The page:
Last week, USDA’s Food Safety and Inspection Service posted on the agency’s web site copies of recent letters that were sent to plants facing enforcement actions for inhumanely treating animals. Posting these humane handling enforcement letters on the web enhances the transparency component of this process and provides the public a clearer understanding of the types of behavior and conditions that warrant enforcement action by FSIS. This effort is part of a commitment made last year by FSIS to implement new measures to ensure the humane treatment of animals at establishments we regulate.
These letters can be accessed in the agency’s online FOIA reading room and are categorized according to each plant’s designated establishment number, which can be found inside the USDA mark of inspection on food packages at the grocery store. When inhumane handling conditions are encountered, FSIS personnel continue to take action until plant management resolves the problem, often through employee training and facility improvements. Any follow-up correspondence sent to plants also can be accessed in the online FOIA reading room. Read more »
President Obama has made openness a high priority, committing his Administration to an “unprecedented level of openness in Government” on his first full day in office.
Since then, the Administration has disclosed more and more information requested under the Freedom of Information Act. We have made voluminous information available on USDA.gov and other government websites and we have used technology in innovative ways that harness government information to improve the lives of ordinary citizens. Read more »
Here at USDA, we work every day to help American farmers. It is important to us to hear how we are doing and how we can improve, and that is why I was happy to have the chance to speak with a group of local producers in Louisiana recently.
These Rural Roundtable sessions are being held across the country by senior Administration officials on behalf of the White House Rural Council to explore ways federal, state and local officials can work together to improve economic conditions and create jobs, and to increase awareness of USDA programs and services. Read more »
Map in the ERS Food Desert Locator showing the location of food deserts in downtown St. Louis, with popup window displaying detailed information for a specific tract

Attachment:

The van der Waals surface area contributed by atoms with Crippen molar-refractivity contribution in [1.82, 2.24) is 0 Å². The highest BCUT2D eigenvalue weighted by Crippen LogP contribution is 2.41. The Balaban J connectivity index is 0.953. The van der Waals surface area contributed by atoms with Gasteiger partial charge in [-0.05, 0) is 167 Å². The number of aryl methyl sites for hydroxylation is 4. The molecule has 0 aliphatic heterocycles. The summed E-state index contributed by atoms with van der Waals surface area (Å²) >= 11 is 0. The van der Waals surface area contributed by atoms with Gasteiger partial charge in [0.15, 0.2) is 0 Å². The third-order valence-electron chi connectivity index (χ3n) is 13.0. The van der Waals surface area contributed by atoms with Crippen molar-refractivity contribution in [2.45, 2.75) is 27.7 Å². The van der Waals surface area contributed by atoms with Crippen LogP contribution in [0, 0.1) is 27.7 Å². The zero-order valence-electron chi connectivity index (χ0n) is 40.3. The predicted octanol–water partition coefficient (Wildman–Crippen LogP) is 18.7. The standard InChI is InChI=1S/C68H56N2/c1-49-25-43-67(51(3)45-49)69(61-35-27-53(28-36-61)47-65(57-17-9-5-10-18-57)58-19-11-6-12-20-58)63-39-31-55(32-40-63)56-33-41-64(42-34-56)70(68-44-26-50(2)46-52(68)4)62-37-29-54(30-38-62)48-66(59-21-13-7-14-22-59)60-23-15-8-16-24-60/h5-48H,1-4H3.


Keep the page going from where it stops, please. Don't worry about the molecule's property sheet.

Cross posted from the Let’s Move! blog:
Ensuring that Americans eat well and lead healthy lives is among our greatest goals at USDA. First Lady Michelle Obama, of course, has taken an important role on this front – leading a national conversation and administration-wide effort. As part of the Lets Move! initiative USDA is taking on the challenge of food deserts. These nutritional wastelands exist across America in both urban and rural communities where parents and children simply do not have access to a supermarket. Read more »
Home page of online mapping tool, the Atlas of Rural and Small-Town America
Today, the Economic Research Service (ERS) posted a new and innovative interactive mapping tool that makes it easy to visualize and compare rural economic and social conditions among counties, states, and regions. By creating county-level maps of the United States, users can see how socioeconomic conditions vary across the United States, or within a state. Read more »
The Fruit and Vegetable Programs of USDA’s Agricultural Marketing Service (AMS) is intensifying its educational outreach campaign to the industry and consumers.
Customers regularly refer to the Fruit and Vegetable Programs as the “best-kept secret in the produce business” because valuable resources are often underutilized. The program maintains a lot of beneficial information for the industry, but we had to find different ways to present it. To improve transparency, we embarked on a communication campaign that now offers an industry newsletter, a series of webinars, and enhancements to our website. Read more »